*453 In May 1975, appellant surrendered her children to the Department of Social Services saying that she was "emotionally, physically and financially strapped to a point that I am not capable of properly caring for the children." The children were placed in foster homes. T. C. was returned to appellant in the fall of 1975; the other children were returned to appellant on a trial basis in the summer of 1976.

Neighbors complained to public officials about appellant's haphazard care of her children during this trial period. The children were often unattendedone child was almost struck by a motorcycle and a car. The children begged for food from neighbors. The house, according to the landlady, was always filthy. In addition, a man lived with appellantseven people thus lived in a two-bedroom trailer home with two beds.


At the conclusion of the adjudicatory hearing on January 11, 1977, the court stated that the children were adjudicated dependent and neglected. An order of adjudication was filed July 18, 1977; an amended order of adjudication was filed August 31, 1977.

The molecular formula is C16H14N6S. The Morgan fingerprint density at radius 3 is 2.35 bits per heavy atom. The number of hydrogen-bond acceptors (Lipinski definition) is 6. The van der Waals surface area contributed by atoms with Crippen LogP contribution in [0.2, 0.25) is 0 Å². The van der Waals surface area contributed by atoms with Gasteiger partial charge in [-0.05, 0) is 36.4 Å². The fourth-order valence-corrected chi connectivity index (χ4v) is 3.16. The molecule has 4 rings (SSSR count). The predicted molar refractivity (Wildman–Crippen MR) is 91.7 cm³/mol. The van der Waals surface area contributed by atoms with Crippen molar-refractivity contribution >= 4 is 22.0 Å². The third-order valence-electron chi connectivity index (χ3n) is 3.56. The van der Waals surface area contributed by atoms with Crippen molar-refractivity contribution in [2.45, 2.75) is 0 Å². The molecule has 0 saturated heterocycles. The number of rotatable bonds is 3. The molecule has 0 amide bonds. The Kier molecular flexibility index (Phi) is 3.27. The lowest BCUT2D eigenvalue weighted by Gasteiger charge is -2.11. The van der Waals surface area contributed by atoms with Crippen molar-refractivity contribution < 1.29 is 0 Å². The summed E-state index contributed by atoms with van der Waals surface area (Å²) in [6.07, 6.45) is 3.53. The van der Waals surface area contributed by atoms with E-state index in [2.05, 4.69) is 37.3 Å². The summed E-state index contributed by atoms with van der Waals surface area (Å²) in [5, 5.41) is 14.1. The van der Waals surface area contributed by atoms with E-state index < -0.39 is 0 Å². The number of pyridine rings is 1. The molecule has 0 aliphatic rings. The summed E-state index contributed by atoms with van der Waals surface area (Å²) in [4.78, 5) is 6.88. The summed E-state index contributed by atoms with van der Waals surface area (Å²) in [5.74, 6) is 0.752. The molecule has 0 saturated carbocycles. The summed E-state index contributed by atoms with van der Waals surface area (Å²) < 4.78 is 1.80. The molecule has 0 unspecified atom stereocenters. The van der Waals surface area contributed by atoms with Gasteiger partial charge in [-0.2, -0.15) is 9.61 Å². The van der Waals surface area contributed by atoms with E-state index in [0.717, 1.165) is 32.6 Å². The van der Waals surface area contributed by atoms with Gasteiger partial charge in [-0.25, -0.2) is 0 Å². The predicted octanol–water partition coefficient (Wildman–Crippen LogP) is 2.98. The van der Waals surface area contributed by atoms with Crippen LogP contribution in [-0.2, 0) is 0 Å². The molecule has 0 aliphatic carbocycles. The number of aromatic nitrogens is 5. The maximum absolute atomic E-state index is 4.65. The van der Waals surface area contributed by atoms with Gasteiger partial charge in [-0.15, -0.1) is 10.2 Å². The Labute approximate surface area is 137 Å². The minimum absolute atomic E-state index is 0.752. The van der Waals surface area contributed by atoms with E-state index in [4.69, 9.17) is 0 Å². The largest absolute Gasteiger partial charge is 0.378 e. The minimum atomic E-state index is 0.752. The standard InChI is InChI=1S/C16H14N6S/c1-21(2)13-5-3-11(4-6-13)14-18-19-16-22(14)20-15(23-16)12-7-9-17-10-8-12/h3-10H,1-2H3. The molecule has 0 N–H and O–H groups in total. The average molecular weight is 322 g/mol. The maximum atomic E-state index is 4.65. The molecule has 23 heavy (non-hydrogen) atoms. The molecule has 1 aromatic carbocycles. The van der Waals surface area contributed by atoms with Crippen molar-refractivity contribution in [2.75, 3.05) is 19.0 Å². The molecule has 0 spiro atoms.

The dispositional hearing concluded on September 20, 1977. The court's memorandum decision containing its proposed findings and conclusions was sent to all the attorneys on October 11, 1977. On November 7, 1977, the court entered its findings of fact and conclusions of law and decree of disposition terminating appellant's parental rights. Appellant filed objections to the memorandum decision, findings of fact, conclusions of law, and dispositional decree on November 28, 1977; she also submitted proposed findings, conclusions, and decree. The court entered amended findings of fact and conclusions of law and an amended decree of disposition on December 6, 1977.